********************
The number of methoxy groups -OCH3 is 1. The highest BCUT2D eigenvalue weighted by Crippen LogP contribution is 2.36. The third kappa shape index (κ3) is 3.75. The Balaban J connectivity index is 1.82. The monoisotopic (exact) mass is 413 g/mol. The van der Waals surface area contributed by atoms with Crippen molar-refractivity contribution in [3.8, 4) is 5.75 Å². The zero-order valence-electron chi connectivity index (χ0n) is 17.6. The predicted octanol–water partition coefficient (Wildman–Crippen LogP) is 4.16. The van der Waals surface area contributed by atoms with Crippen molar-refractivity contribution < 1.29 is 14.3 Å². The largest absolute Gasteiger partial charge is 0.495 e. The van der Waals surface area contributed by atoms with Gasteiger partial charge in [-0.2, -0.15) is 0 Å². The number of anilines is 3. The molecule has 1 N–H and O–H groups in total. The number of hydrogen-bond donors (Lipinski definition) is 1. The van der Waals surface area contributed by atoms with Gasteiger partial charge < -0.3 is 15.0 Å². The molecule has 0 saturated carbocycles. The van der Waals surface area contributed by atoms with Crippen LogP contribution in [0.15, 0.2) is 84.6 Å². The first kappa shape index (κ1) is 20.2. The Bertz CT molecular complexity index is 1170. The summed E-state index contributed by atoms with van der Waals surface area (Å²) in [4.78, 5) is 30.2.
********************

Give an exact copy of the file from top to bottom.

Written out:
The number of methoxy groups -OCH3 is 1. The highest BCUT2D eigenvalue weighted by Crippen LogP contribution is 2.36. The third kappa shape index (κ3) is 3.75. The Balaban J connectivity index is 1.82. The monoisotopic (exact) mass is 413 g/mol. The van der Waals surface area contributed by atoms with Crippen molar-refractivity contribution in [3.8, 4) is 5.75 Å². The zero-order valence-electron chi connectivity index (χ0n) is 17.6. The predicted octanol–water partition coefficient (Wildman–Crippen LogP) is 4.16. The van der Waals surface area contributed by atoms with Crippen molar-refractivity contribution < 1.29 is 14.3 Å². The largest absolute Gasteiger partial charge is 0.495 e. The van der Waals surface area contributed by atoms with Gasteiger partial charge in [-0.2, -0.15) is 0 Å². The number of anilines is 3. The molecule has 1 N–H and O–H groups in total. The number of hydrogen-bond donors (Lipinski definition) is 1. The van der Waals surface area contributed by atoms with Gasteiger partial charge < -0.3 is 15.0 Å². The molecule has 0 saturated carbocycles. The van der Waals surface area contributed by atoms with Crippen LogP contribution in [0.15, 0.2) is 84.6 Å². The first kappa shape index (κ1) is 20.2. The Bertz CT molecular complexity index is 1170. The summed E-state index contributed by atoms with van der Waals surface area (Å²) in [4.78, 5) is 30.2.